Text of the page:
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‌Edwards College Film Series:

Department of Philosophy and Religious Studies

RELIGIOUS STUDIES MOVIE NIGHT

The Wailing‌

Tuesday, Jan. 16, 5 p.m.

In this 2016 South Korean horror film directed by Hong-jin Na, the arrival of a mysterious stranger in a quiet rural village causes suspicion among the villagers. As they begin killing each other for no apparent reason, however, that suspicion turns to panic. When the daughter of the investigating officer falls under the same savage spell, he calls in a shaman to assist in finding the culprit.

Following the screening, Department of Philosophy and Religious Studies faculty members Ron Green, associate professor, and Alan Todd, lecturer, discuss the film’s philosophical themes and implications. This film is shown in Korean with English subtitles.

This film is not rated and may contain content that is inappropriate for children. Parental discretion is advised.

The Coastal Theater
Lib Jackson Student Union, A-110
Admission: Free and open to the public (no ticket required)

Edwards College Film Series:
Department of Communication, Media and Culture

COMMUNICATION MOVIE NIGHT

Arrival

Tuesday, Jan. 23, 6 p.m.

In Denis Villeneuve’s 2016 Academy Award-winning film, linguistics professor Louise Banks (Amy Adams) leads an elite team of investigators in exploring 12 mysterious spaceships that have touched down in locations around the world. As nations teeter on the verge of global war, Banks and her crew must find a way to communicate with the extraterrestrial visitors.

Following the screening, faculty members Cassandra Hill, Andrea Bergstrom and Deborah Breede from the Department of Communication, Media and Culture, will discuss the nuances and nature of communication in the film.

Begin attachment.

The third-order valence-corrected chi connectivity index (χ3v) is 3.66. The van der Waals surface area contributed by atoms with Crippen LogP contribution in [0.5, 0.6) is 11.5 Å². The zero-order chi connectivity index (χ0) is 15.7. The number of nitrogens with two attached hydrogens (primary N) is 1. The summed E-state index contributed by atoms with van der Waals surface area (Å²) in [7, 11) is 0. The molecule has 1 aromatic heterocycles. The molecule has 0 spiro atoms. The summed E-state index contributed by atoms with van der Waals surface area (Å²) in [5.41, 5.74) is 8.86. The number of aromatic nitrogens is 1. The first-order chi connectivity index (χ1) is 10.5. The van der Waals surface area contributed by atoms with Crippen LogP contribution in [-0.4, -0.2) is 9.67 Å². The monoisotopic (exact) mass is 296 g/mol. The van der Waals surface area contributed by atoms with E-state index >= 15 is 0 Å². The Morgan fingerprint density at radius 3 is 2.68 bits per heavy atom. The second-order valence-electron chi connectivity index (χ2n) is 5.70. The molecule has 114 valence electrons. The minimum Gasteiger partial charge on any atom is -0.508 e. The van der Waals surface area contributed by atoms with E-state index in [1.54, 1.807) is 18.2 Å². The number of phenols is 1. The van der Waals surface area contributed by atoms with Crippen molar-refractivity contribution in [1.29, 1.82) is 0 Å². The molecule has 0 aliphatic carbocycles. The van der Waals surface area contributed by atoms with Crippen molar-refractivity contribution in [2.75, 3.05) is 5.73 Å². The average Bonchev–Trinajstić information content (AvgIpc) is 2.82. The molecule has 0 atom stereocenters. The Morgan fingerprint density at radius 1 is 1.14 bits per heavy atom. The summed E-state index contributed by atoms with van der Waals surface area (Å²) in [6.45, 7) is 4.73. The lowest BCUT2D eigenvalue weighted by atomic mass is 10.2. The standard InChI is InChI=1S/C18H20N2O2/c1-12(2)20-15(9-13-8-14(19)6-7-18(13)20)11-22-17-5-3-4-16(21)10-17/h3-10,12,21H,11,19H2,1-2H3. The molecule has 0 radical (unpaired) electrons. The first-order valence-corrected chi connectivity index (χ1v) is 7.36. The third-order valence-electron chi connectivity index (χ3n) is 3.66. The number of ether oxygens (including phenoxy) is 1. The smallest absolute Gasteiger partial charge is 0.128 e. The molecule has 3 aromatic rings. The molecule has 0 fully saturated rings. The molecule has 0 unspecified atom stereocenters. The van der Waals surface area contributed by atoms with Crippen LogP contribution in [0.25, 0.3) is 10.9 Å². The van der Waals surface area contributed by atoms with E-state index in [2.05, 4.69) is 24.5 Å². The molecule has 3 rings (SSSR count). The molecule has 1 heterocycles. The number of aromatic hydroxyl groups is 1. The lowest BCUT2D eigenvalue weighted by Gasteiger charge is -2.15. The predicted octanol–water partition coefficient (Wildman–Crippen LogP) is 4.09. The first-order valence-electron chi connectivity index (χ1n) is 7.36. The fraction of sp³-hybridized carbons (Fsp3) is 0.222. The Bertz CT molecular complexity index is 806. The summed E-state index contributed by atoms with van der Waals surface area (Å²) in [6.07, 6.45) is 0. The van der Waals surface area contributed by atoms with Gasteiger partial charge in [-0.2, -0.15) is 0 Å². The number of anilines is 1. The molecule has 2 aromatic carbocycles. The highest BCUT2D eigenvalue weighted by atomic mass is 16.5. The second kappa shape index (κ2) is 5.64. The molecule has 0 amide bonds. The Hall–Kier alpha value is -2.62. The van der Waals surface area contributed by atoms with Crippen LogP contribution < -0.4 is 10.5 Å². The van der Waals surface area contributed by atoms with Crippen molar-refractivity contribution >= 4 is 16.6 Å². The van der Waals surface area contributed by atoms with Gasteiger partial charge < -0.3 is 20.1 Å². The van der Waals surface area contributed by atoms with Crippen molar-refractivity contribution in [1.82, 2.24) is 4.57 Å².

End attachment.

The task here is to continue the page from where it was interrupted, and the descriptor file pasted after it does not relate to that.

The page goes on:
The Coastal Theater
Lib Jackson Student Union, A-110
Admission: Free and open to the public (no ticket required)

Edwards College Film Series: Department of History

WAR & SOCIETY FILM SERIES

Munich

Tuesday, Jan. 30, 5 p.m.

The world was watching in 1972 as 11 Israeli athletes were murdered at the Munich Olympics; Munich is the story of what happened next. Nominated for five Academy Awards, Steven Spielberg’s 2005 film is a Canadian-American historical drama/political thriller based on the Israeli government’s secret retaliation against members of the Palestinian Liberation Organization (PLO) group Black September after the kidnapping and murder of the Olympic athletes. The film follows a squad of assassins, dubbed Operation Wrath of God, as they track down and kill the alleged perpetrators.

Following the film, Christopher Gunn, CCU assistant professor of history, provides historical and cultural context for the film regarding Arab-Israeli conflict and leads a discussion of the role of memory in historical understanding and comprehension of conflict.

This film is rated R and contains content that may be inappropriate for children. Parental discretion is advised.

The Coastal Theater
Lib Jackson Student Union, A-110
Admission: Free and open to the public (no ticket required)